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Given discrepancies between preclinical and clinical observations of mTOR inhibition in prostate cancer (PC), we sought to determine the pharmacodynamic (PD) effects of the mTOR inhibitor rapamycin in men with intermediate-high risk PC undergoing radical prostatectomy (RP).
Rapamycin was given at 3 or 6 mg orally for 14 days prior to RP in men with multifocal Gleason ≥7 PC; 10 untreated control subjects were included. The primary outcome was inhibition of phosphorylation of ribosomal S6 in post-treatment RP vs. pre-treatment biopsy tumor tissue, evaluated using a Simon 2-stage design for PD efficacy.
Thirty-two subjects were accrued, 20 at 3 mg, 2 at 6 mg, 10 controls. No dose-limiting toxicities (DLTs) were observed at 3 mg; however, 2/2 men enrolled at 6 mg experienced DLTs including thrombocytopenia and fever with grade 3 stomatitis. Adverse events observed at 3 mg included stomatitis, rash, ileus, and neutropenia. PD studies demonstrated tumor S6 phosphorylation inhibition in 50% of 10 evaluable rapamycin treated men with sufficient paired tissue (median 58% decline, p=0.049 vs. 2% decline in controls, p=0.75) with no significant effect on AKT activity. There was no change in Ki-67 or caspase-3 cleavage but we noted a reduction in cytoplasmic p27 staining with increased nuclear localization with rapamycin. Prostate tissue rapamycin concentrations were 3–4 fold higher than blood.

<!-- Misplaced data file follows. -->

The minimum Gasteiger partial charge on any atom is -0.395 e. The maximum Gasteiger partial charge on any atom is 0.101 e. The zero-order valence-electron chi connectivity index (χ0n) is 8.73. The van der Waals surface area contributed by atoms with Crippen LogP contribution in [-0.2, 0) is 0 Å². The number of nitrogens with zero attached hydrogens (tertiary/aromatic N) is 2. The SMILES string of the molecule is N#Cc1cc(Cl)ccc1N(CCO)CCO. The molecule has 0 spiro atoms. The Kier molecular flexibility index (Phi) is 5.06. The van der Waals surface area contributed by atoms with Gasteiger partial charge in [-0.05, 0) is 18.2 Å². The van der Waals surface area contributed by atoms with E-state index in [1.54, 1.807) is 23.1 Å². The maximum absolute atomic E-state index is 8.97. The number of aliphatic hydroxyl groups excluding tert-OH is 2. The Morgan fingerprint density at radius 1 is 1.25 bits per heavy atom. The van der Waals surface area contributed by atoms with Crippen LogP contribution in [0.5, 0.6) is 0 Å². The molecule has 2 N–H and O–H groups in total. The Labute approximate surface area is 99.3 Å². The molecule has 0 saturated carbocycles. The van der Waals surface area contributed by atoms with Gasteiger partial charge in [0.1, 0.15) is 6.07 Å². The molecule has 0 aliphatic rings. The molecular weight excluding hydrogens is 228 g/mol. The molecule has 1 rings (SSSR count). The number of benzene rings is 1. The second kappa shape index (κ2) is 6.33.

At 3 mg daily, rapamycin successfully and safely inhibited PC S6 phosphorylation and achieved relatively high prostate tissue concentrations. No effect on AKT phosphorylation or tumor proliferation or apoptosis was observed.
While rapamycin analogs have provided benefit to patients with advanced renal cell carcinoma, the impact of mTOR inhibition in other solid tumors, including prostate cancer (PC), remains unclear(1–3). The rationale for mTOR inhibition is strong in advanced PC, given the high prevalence of activation of the PI3 kinase/AKT pathway due largely to loss of expression/function of the tumor suppressor PTEN, and the association of this pathway with adverse pathologic features, recurrence after radical prostatectomy (RP), and systemic treatment resistance(4–8). Preclinical studies have shown an ability of TORC1 inhibitors to revert prostatic intraepithelial neoplasia (PIN) and reduce tumor volume and growth/proliferation particularly in tumors with activated AKT or that lack PTEN(9–12). Thus, preclinical studies support the development of mTOR inhibitors in PC(11;13–15).